If you’ve been following the news this week you’ll soon catch which Amina I mean: yes, Amina Arraf, the ‘author’ of the now notorious blog A Gay Girl in Damascus (http://damascusgirl.blogspot.com). By now the whole world knows that hers was a fake identity, invented by a 40-year-old American heterosexual man, Tom MacMaster, an MA student living in Edinburgh (see http://en.wikipedia.org/wiki/Amina_Abdallah_Arraf_al_Omari). By pretending to be a lesbian girl trapped by the horrors of the Syrian revolution, MacMaster certainly opened a window onto a harsh reality that had to be revealed. This was his justification. Yet I am personally quite scandalised by how his stupid narcissistic hoax may damage the credibility of any other testimonial blog. Just think of Yoani Sánchez in Cuba (Generación Y, http://www.desdecuba.com/generaciony/).
Yes, anyone who writes a blog uses a ‘fictional’ auto-biographical self and, yes, we might wonder why we crave so badly for other people’s personal experience. After all, whether Amina exists or not, MacMaster has transmitted to the world a clear, accurate image of the hardships suffered by too many citizens at the bloody hands of Bashar al-Assad. That should be enough. I am aware that blogs should be treated will all the caution of personal diaries and never mistaken for journalism, yet I still feel we need to draw the line somewhere between fiction and non-fiction. If MacMaster had presented his blog as a piece of fiction, at least as far as his protagonist was concerned, I wouldn’t be worried at all. What worries me is the intention to cheat on his readers. MacMaster may say he never intended his hoax to go so far, but I wonder what any ‘real’ lesbian girl in Damascus might think of his sense of humour. If ‘she’ decided to write a blog, how would her testimonial be received? (Yes, with mistrust)
I assume that anyone with the patience to read my own blog does it supposing that I exist (I do most days…) and that the professional issues I raise here do depend on my ‘real’ personal experience. If now I revealed I’m actually one of my students, or someone with no links at all with the university, I’m sure the whole blog would collapse. I do know that any blog is validated by its readers, who turn it into something beyond the pure personal diary, above all with their comments. This validation is based on either direct knowledge of the author or the supposition of a bona fide intention on her or his side. This is what MacMaster has dynamited. I do wonder how his readers will react and whether his Amina blog will survive at all.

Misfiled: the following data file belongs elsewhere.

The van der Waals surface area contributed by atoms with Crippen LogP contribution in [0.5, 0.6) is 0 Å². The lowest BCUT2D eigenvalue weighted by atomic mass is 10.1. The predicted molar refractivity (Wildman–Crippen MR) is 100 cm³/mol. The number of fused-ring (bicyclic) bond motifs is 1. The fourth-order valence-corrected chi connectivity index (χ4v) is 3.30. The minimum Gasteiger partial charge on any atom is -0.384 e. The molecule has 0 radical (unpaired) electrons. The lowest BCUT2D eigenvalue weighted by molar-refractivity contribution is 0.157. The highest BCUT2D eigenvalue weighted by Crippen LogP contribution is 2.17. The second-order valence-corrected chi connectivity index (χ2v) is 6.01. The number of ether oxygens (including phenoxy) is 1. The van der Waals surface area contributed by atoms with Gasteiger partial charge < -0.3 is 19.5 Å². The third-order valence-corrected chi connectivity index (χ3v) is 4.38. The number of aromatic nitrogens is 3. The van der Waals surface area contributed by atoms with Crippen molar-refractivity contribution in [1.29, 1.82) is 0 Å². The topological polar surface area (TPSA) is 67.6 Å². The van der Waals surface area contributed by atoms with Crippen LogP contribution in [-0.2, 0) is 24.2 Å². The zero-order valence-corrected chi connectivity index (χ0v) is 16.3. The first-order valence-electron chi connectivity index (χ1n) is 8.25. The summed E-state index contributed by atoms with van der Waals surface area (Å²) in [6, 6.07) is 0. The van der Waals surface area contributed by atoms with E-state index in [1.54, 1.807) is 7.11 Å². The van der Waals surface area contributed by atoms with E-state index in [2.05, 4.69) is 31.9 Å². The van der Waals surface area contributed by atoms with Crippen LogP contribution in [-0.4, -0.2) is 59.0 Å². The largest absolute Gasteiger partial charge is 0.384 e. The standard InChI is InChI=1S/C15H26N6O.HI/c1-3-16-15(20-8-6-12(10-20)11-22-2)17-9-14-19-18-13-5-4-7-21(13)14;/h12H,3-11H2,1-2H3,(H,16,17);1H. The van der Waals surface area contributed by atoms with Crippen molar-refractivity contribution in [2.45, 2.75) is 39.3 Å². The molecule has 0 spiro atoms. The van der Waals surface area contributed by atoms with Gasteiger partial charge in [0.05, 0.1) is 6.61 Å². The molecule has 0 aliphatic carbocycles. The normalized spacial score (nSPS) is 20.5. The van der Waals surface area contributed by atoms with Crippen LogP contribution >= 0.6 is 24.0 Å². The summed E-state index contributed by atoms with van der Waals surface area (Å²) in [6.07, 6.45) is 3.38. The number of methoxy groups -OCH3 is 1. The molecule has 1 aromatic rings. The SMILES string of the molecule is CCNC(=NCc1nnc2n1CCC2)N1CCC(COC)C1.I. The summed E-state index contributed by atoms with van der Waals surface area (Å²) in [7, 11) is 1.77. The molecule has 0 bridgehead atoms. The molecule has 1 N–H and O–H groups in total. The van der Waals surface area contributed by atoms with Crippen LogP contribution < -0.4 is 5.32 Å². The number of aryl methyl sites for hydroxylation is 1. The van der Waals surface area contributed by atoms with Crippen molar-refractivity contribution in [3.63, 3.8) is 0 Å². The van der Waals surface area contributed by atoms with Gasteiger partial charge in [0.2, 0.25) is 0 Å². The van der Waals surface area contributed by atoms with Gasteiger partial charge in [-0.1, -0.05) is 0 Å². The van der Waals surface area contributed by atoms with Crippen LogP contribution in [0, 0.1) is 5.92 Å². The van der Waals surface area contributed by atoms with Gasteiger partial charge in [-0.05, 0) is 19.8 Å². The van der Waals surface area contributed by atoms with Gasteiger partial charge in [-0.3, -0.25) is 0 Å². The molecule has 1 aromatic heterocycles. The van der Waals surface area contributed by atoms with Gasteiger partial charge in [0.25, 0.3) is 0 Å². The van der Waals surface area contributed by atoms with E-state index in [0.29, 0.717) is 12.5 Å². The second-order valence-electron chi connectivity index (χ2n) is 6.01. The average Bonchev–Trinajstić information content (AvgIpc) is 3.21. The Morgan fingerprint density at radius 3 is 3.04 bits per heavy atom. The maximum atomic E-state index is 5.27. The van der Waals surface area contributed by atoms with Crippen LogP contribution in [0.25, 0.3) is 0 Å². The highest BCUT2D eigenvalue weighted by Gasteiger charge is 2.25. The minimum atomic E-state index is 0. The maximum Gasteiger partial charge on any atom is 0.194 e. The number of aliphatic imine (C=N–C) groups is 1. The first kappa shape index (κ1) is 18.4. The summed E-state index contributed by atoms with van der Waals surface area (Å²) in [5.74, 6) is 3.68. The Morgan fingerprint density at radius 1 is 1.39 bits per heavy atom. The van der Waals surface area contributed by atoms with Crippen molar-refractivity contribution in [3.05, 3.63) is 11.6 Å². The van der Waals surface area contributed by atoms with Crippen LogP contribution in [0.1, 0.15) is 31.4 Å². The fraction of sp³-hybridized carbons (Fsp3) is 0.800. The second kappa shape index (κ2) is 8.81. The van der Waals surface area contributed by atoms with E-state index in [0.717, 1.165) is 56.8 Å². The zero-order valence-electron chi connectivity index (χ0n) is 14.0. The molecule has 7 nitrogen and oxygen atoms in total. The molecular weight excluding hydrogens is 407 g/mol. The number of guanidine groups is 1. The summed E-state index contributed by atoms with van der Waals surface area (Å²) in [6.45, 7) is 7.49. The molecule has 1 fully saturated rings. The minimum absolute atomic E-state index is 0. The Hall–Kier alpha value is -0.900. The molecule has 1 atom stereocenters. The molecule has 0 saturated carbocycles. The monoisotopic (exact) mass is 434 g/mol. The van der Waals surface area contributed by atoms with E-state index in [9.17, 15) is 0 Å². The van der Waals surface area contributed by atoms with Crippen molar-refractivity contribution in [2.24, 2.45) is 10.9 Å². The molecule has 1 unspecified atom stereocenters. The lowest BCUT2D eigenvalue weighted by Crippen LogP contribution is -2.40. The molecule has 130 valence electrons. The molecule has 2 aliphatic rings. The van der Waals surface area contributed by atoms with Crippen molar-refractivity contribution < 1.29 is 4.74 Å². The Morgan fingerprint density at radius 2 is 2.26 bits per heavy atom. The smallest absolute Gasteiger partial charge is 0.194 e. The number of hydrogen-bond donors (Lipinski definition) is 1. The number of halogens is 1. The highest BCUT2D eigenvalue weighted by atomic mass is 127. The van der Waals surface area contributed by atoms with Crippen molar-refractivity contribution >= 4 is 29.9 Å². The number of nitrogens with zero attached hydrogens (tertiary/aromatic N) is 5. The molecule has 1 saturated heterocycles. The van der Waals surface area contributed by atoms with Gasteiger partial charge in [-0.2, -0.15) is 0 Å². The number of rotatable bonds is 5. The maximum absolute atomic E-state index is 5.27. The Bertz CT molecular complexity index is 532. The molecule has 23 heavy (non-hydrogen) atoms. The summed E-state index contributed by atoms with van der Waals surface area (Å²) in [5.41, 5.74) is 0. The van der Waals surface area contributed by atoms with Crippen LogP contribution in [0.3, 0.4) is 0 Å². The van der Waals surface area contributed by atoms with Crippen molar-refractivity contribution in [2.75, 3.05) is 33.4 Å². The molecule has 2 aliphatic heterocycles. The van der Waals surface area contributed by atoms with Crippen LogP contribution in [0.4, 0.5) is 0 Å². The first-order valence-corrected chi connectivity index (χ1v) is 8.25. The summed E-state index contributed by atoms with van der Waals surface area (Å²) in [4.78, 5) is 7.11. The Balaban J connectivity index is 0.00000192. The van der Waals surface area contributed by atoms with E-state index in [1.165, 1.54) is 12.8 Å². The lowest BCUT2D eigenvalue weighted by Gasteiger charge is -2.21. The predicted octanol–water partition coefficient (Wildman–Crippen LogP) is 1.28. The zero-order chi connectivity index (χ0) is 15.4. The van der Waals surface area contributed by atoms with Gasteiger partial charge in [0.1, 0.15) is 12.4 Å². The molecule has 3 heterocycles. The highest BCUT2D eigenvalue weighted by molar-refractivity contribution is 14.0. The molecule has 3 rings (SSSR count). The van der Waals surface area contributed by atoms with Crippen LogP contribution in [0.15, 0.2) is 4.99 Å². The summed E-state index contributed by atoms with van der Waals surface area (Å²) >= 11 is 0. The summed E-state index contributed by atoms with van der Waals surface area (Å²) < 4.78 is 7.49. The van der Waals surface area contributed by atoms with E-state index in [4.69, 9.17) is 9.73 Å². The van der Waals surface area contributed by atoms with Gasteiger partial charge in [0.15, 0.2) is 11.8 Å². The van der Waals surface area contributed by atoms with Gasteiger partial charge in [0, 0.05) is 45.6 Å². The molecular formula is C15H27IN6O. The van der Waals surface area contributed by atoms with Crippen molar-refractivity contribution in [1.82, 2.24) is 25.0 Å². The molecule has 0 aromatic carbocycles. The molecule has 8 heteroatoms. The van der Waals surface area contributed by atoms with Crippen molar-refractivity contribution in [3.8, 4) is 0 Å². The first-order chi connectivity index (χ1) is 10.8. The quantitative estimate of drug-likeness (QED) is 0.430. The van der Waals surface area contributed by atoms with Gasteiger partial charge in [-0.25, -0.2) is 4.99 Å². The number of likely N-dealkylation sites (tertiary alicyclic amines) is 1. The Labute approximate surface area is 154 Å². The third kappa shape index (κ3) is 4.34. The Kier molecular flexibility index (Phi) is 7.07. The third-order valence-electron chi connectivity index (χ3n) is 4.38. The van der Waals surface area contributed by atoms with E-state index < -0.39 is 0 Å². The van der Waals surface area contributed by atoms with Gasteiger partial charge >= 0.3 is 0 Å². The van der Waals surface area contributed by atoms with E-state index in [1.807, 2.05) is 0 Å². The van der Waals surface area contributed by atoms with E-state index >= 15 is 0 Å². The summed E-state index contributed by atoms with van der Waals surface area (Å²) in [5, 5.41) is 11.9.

When venting my obnoxious opinions in a debate, I was reminded of the case of Enric Marco (http://es.wikipedia.org/wiki/Enric_Marco_Batlle). Enticed by the generous reception granted to concentration camp survivors in public forums, Marco decided to pass himself off as one of them. He lectured extensively until his deception was exposed. The colleague who reminded me of his case argued that he had done good in the end. Yes, he may have fulfilled the aim of attracting the attention of many who would not have listened otherwise but the way I see it he usurped an authority that didn’t belong to him. This irresponsible action casts a shadow on the real survivors whose testimony might even be discounted by negationists as a downright lie. This is what worried me too in the case of Amina’s blog.
There is something called ‘disclaimer,’ Tom MacMaster, and you should have used one calling your blog ‘fiction.’ Mine is not, at least to the extent that I give if not the truth, at least my own version of anecdotes, etc., I’ve witnessed. I don’t know, though, if in the end this makes me more real than Amina, for, after all, perhaps, just perhaps we’re each of us just an “agreed-upon fiction” (yes, Hayden White’s definition of history in his persuasive, mind-boggling Metahistory).